And thus a pact was struck between the two of us: Camp Bisco IV – come hell or high water. I had never been to a festival before and frankly had no idea what to expect. Just like my much older friends in high school, I thought I could put a considerable amount of responsibility and trust into Kevin. Unfortunately for my teenage self, responsibility was never concept I was able to fully gel with.
The day finally came and I excitedly prepared for my trip like any 16 year-old. I was more interested in what I was wearing than why, and picked my items without a hint of practicality. I forgot a toiletry bag. I brought only sixty dollars in cash. I didn’t bring a tent, pillow, or blanket because Kevin said that he had room in his two-person tent. I brought one pair of shoes: my still new Birkenstocks from Phish tour. I had my brand new driver’s license in my pocket, tucked inside my first leather wallet . A day before the festival, I received a call that Kevin’s car (of course) had died, so I was forced to take my brand new 2005 Toyota Matrix, which had less than 50 miles on it. In retrospect, preparing for and going to Camp Bisco IV was akin to walking onto a raging battlefield with a toothpick and pajamas.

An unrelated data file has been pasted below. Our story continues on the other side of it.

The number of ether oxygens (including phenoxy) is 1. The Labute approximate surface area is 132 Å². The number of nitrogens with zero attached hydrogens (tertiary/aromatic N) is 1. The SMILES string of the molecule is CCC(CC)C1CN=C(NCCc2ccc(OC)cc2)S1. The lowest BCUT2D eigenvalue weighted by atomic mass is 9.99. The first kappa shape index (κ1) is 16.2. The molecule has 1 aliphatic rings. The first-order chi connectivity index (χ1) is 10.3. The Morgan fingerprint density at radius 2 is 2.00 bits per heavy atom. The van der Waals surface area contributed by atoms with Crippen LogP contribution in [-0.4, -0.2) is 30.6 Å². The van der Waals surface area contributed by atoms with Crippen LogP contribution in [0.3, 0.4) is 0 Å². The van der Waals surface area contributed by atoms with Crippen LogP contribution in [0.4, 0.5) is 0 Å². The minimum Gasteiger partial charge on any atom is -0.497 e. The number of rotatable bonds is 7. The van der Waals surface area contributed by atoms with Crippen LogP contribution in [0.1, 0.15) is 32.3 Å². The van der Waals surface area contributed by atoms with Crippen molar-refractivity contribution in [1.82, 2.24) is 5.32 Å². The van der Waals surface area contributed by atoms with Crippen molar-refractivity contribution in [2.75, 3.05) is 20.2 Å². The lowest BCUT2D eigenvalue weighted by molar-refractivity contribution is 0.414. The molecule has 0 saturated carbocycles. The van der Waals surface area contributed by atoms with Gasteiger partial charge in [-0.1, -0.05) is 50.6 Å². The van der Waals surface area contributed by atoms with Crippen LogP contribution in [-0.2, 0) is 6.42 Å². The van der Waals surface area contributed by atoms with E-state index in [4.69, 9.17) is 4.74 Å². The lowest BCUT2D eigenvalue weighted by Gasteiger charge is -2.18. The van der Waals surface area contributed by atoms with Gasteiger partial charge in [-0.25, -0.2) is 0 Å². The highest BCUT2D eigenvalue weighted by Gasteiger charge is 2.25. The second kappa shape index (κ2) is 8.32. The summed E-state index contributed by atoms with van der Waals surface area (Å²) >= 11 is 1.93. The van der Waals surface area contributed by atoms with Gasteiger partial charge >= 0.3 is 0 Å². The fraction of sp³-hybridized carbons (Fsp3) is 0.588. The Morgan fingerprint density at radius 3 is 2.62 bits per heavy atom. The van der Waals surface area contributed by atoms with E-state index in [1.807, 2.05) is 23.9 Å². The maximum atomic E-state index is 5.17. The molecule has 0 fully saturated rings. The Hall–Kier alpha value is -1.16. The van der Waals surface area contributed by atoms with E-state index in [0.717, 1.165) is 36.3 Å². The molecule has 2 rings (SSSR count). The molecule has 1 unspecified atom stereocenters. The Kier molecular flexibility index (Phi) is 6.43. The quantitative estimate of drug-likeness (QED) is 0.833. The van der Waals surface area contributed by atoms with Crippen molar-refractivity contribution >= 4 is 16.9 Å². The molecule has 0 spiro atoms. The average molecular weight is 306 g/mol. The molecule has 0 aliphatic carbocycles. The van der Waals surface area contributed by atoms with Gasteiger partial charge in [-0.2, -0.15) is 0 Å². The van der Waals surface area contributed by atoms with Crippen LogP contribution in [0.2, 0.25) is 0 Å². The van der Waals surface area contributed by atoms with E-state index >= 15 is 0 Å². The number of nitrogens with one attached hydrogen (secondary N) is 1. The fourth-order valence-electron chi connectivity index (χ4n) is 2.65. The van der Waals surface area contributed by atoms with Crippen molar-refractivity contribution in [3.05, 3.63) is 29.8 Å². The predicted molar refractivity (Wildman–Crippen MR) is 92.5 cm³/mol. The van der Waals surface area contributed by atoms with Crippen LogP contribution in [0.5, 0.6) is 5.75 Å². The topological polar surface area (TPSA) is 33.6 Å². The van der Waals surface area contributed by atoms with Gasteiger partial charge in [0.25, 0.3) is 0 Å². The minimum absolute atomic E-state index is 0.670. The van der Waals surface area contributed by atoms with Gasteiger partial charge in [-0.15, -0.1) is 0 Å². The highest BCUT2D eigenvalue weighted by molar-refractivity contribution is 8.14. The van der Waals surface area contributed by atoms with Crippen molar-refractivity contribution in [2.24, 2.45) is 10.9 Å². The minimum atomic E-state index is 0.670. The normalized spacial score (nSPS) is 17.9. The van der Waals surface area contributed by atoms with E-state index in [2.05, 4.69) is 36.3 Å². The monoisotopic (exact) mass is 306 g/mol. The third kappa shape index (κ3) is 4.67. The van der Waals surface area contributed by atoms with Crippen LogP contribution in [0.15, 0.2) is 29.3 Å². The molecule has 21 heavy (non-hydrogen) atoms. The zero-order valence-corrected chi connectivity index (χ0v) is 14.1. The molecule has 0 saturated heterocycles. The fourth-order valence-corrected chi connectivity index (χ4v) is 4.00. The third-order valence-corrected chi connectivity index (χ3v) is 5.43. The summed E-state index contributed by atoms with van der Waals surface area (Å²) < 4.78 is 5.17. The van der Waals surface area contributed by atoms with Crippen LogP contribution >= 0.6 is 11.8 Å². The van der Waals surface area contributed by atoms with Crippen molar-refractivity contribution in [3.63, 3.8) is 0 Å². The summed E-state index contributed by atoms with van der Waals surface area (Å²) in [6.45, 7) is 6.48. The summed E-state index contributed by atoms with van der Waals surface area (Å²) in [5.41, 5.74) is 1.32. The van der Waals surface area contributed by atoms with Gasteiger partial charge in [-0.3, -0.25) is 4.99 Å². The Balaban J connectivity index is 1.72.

We arrived in Van Etten, New York around midnight of the night before the Camp gates opened. Kevin told me he had a good camping spot for us to stay in that he used to frequent in the Ithaca area, but by the time we arrived at the camp ground I was already drained. I drove the entire trip with my hands at 10 and 2, my knuckles squeezing until they lost their color and feeling. It was one of the first times I had ever driven on the highway by myself at night and Kevin insisted on getting inebriated (obliterated) while I drove, endlessly fiddling with the radio and turning the volume up to levels that made my skull buzz. He was in a clockwork state of lighting up non-menthol Newports and chiefing them to the bone, despite me asking him not to smoke in my car.